When people refer to Renaissance drama, they most likely mean the early-modern stage performances and playwriting of Elizabethan England. While other nations and regions developed dramas during the same time period, the English works are likely the most famous.
English Renaissance drama was largely based in London and hit its peak in the period between the Protestant Reformation and the close of the great theaters in 1642. Among the most notable playwrights of the era were Christopher Marlow, Ben Johnson and William Shakespeare. Renaissance drama was inspired by earlier theatrical traditions, including the medieval mystery plays, which usually interpreted Biblical legend, and the tragedies produced in classical culture, particularly by the Greeks.
Theaters during this period were open to all classes, with each respective class frequently having a specific section of seating allotted to them. Costuming was bright and visually appealing, and all roles, regardless of gender, were customarily played by males. Another characteristic innovation of English Renaissance drama was the use of language. For example, because he was writing before the formal dictionary standardization of English, Shakespeare was able to invent new words, relying on the assumption that they could be understood once heard in context.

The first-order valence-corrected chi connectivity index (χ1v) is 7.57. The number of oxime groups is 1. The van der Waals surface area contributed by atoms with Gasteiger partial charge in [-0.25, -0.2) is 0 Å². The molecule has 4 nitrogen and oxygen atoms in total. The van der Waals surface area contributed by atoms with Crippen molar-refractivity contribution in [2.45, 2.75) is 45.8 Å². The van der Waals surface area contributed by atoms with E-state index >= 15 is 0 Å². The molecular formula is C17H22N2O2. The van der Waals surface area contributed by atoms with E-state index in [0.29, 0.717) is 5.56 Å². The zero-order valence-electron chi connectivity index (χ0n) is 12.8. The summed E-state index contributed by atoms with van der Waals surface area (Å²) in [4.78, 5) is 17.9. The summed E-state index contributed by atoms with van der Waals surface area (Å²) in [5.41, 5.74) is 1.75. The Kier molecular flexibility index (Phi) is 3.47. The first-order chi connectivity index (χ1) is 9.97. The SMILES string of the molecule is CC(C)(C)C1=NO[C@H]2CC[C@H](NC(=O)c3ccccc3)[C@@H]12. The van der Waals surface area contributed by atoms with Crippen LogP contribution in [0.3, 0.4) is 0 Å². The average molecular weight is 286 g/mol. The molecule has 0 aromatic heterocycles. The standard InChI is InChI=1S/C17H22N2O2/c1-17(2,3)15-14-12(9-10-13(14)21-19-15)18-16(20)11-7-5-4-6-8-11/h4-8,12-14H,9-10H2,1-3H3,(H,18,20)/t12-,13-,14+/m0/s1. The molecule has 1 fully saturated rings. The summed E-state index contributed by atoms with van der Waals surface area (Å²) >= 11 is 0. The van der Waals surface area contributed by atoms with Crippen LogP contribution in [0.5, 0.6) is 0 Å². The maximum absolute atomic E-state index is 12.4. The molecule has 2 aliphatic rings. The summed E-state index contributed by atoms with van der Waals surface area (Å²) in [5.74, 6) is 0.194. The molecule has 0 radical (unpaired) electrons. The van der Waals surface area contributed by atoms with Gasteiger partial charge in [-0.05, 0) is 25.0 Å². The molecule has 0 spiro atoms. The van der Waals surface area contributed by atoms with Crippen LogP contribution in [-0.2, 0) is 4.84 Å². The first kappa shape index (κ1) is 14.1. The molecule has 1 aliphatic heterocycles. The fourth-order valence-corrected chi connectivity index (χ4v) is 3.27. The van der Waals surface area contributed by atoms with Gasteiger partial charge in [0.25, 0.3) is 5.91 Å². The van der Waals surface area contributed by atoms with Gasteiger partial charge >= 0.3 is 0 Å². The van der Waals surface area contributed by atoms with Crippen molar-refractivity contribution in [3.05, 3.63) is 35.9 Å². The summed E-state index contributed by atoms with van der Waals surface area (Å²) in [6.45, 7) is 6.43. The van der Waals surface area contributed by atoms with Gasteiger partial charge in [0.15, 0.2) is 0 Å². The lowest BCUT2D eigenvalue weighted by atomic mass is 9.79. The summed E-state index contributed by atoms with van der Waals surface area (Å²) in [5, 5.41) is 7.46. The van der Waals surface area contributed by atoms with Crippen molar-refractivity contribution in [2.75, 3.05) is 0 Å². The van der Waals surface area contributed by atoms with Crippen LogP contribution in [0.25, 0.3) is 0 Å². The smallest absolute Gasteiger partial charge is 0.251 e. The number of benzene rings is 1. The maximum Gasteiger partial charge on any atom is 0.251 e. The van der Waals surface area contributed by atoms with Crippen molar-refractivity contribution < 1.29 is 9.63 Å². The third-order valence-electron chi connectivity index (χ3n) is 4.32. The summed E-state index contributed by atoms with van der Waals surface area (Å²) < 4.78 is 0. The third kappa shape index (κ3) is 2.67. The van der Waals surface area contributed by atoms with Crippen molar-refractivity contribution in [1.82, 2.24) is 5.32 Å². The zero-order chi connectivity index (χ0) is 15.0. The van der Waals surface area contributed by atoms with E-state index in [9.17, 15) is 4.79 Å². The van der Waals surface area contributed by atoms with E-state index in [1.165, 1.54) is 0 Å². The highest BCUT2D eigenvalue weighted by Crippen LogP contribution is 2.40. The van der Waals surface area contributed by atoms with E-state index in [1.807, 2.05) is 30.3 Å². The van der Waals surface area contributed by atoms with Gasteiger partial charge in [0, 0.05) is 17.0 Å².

Staged drama also flourished outside England during this era. In France, the most celebrated playwrights of the period were Moliere and Racine. Moliere was known for his scathing satire; Racine for his tragedy. Additionally, the Renaissance offered the origins of the operatic form, especially in Italy, where composers such as Monteverdi and Peri wrote "Orfeo" and "Dafne," respectively. However, it was in the ensuing Baroque era that opera really came into its own.